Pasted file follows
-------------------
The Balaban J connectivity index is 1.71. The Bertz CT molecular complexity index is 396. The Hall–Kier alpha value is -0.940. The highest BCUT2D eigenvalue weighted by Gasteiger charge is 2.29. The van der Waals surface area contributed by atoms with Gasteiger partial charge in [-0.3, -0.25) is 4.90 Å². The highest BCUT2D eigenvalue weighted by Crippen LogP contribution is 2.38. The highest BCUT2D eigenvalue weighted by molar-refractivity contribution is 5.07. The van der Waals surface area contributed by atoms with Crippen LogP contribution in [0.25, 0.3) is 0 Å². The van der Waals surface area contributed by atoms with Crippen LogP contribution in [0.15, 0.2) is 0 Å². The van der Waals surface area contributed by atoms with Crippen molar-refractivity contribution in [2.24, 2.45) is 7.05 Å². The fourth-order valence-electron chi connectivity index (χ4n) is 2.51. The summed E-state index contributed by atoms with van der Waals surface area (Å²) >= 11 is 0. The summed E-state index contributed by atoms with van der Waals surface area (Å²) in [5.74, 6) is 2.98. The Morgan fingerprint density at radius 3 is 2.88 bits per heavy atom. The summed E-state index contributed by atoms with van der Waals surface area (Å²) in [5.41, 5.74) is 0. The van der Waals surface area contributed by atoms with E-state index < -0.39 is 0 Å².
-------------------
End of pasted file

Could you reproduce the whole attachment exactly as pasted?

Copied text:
The Balaban J connectivity index is 1.71. The Bertz CT molecular complexity index is 396. The Hall–Kier alpha value is -0.940. The highest BCUT2D eigenvalue weighted by Gasteiger charge is 2.29. The van der Waals surface area contributed by atoms with Gasteiger partial charge in [-0.3, -0.25) is 4.90 Å². The highest BCUT2D eigenvalue weighted by Crippen LogP contribution is 2.38. The highest BCUT2D eigenvalue weighted by molar-refractivity contribution is 5.07. The van der Waals surface area contributed by atoms with Crippen LogP contribution in [0.25, 0.3) is 0 Å². The van der Waals surface area contributed by atoms with Crippen LogP contribution in [0.15, 0.2) is 0 Å². The van der Waals surface area contributed by atoms with Crippen molar-refractivity contribution in [2.24, 2.45) is 7.05 Å². The fourth-order valence-electron chi connectivity index (χ4n) is 2.51. The summed E-state index contributed by atoms with van der Waals surface area (Å²) >= 11 is 0. The summed E-state index contributed by atoms with van der Waals surface area (Å²) in [5.74, 6) is 2.98. The Morgan fingerprint density at radius 3 is 2.88 bits per heavy atom. The summed E-state index contributed by atoms with van der Waals surface area (Å²) in [5.41, 5.74) is 0. The van der Waals surface area contributed by atoms with E-state index < -0.39 is 0 Å².